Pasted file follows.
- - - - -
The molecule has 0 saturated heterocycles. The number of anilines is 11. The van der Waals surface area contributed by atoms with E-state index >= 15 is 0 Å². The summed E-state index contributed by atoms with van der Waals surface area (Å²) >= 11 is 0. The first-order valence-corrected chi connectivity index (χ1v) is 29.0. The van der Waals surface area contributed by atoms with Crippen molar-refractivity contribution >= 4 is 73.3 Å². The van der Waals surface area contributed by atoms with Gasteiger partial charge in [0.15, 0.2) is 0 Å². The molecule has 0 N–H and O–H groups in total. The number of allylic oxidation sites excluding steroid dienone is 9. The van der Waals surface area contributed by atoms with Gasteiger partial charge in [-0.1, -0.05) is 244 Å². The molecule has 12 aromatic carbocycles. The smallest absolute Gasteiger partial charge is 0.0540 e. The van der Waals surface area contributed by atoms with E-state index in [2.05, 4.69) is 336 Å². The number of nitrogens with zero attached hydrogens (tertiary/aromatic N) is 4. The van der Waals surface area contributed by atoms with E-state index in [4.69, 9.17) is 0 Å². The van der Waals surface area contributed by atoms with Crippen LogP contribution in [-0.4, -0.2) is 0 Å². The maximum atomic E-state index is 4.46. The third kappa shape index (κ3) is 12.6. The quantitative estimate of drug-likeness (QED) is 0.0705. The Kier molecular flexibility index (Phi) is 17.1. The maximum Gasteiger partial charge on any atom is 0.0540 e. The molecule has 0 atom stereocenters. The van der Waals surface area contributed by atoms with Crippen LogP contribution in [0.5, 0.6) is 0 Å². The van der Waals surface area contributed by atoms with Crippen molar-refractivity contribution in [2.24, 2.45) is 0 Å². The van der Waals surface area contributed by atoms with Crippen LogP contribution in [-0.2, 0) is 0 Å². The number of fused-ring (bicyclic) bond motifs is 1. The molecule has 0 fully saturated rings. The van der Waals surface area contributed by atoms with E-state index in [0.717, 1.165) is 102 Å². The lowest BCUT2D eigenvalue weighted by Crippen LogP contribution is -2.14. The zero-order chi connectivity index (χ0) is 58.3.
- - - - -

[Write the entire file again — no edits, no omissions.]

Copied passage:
The molecule has 0 saturated heterocycles. The number of anilines is 11. The van der Waals surface area contributed by atoms with E-state index >= 15 is 0 Å². The summed E-state index contributed by atoms with van der Waals surface area (Å²) >= 11 is 0. The first-order valence-corrected chi connectivity index (χ1v) is 29.0. The van der Waals surface area contributed by atoms with Crippen molar-refractivity contribution >= 4 is 73.3 Å². The van der Waals surface area contributed by atoms with Gasteiger partial charge in [0.15, 0.2) is 0 Å². The molecule has 0 N–H and O–H groups in total. The number of allylic oxidation sites excluding steroid dienone is 9. The van der Waals surface area contributed by atoms with Gasteiger partial charge in [-0.1, -0.05) is 244 Å². The molecule has 12 aromatic carbocycles. The smallest absolute Gasteiger partial charge is 0.0540 e. The van der Waals surface area contributed by atoms with E-state index in [2.05, 4.69) is 336 Å². The number of nitrogens with zero attached hydrogens (tertiary/aromatic N) is 4. The van der Waals surface area contributed by atoms with E-state index in [4.69, 9.17) is 0 Å². The van der Waals surface area contributed by atoms with Crippen LogP contribution in [-0.4, -0.2) is 0 Å². The maximum atomic E-state index is 4.46. The third kappa shape index (κ3) is 12.6. The quantitative estimate of drug-likeness (QED) is 0.0705. The Kier molecular flexibility index (Phi) is 17.1. The maximum Gasteiger partial charge on any atom is 0.0540 e. The molecule has 0 atom stereocenters. The van der Waals surface area contributed by atoms with Crippen LogP contribution in [0.5, 0.6) is 0 Å². The van der Waals surface area contributed by atoms with Crippen molar-refractivity contribution in [2.24, 2.45) is 0 Å². The van der Waals surface area contributed by atoms with Crippen LogP contribution in [-0.2, 0) is 0 Å². The number of fused-ring (bicyclic) bond motifs is 1. The molecule has 0 fully saturated rings. The van der Waals surface area contributed by atoms with E-state index in [0.717, 1.165) is 102 Å². The lowest BCUT2D eigenvalue weighted by Crippen LogP contribution is -2.14. The zero-order chi connectivity index (χ0) is 58.3.